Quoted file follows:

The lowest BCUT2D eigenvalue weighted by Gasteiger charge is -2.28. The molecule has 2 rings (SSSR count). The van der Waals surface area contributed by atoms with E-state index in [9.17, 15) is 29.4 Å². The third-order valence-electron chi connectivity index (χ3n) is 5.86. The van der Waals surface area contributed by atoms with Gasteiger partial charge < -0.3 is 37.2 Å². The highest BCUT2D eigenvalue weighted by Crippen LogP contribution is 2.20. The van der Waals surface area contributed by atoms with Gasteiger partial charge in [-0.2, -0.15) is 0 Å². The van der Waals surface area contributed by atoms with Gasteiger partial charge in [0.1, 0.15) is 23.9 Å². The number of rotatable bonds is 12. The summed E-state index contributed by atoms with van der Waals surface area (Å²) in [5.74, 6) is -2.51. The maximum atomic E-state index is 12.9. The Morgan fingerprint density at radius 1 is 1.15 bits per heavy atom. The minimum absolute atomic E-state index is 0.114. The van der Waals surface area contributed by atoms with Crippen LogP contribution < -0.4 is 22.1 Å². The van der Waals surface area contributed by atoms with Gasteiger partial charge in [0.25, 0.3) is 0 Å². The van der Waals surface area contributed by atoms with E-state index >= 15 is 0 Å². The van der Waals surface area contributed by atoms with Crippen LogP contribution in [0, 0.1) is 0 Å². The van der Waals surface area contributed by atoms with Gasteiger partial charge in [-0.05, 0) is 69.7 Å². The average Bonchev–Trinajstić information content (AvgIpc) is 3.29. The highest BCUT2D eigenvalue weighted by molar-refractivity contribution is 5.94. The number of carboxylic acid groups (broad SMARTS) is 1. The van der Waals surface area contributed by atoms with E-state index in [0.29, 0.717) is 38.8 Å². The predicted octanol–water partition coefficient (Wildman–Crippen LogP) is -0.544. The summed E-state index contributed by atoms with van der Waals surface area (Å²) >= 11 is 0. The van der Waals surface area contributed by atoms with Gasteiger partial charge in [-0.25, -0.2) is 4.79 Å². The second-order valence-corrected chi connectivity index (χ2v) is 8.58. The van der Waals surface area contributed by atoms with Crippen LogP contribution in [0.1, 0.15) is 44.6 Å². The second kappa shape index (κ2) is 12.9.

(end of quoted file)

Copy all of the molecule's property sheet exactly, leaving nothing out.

The lowest BCUT2D eigenvalue weighted by Gasteiger charge is -2.28. The molecule has 2 rings (SSSR count). The van der Waals surface area contributed by atoms with E-state index in [9.17, 15) is 29.4 Å². The third-order valence-electron chi connectivity index (χ3n) is 5.86. The van der Waals surface area contributed by atoms with Gasteiger partial charge < -0.3 is 37.2 Å². The highest BCUT2D eigenvalue weighted by Crippen LogP contribution is 2.20. The van der Waals surface area contributed by atoms with Gasteiger partial charge in [-0.2, -0.15) is 0 Å². The van der Waals surface area contributed by atoms with Gasteiger partial charge in [0.1, 0.15) is 23.9 Å². The number of rotatable bonds is 12. The summed E-state index contributed by atoms with van der Waals surface area (Å²) in [5.74, 6) is -2.51. The maximum atomic E-state index is 12.9. The Morgan fingerprint density at radius 1 is 1.15 bits per heavy atom. The minimum absolute atomic E-state index is 0.114. The van der Waals surface area contributed by atoms with Crippen LogP contribution < -0.4 is 22.1 Å². The van der Waals surface area contributed by atoms with Gasteiger partial charge in [0.25, 0.3) is 0 Å². The van der Waals surface area contributed by atoms with E-state index >= 15 is 0 Å². The van der Waals surface area contributed by atoms with Crippen LogP contribution in [0, 0.1) is 0 Å². The van der Waals surface area contributed by atoms with Gasteiger partial charge in [-0.05, 0) is 69.7 Å². The average Bonchev–Trinajstić information content (AvgIpc) is 3.29. The highest BCUT2D eigenvalue weighted by molar-refractivity contribution is 5.94. The number of carboxylic acid groups (broad SMARTS) is 1. The van der Waals surface area contributed by atoms with E-state index in [0.29, 0.717) is 38.8 Å². The predicted octanol–water partition coefficient (Wildman–Crippen LogP) is -0.544. The summed E-state index contributed by atoms with van der Waals surface area (Å²) >= 11 is 0. The van der Waals surface area contributed by atoms with Gasteiger partial charge in [-0.25, -0.2) is 4.79 Å². The second-order valence-corrected chi connectivity index (χ2v) is 8.58. The van der Waals surface area contributed by atoms with Crippen LogP contribution in [0.1, 0.15) is 44.6 Å². The second kappa shape index (κ2) is 12.9.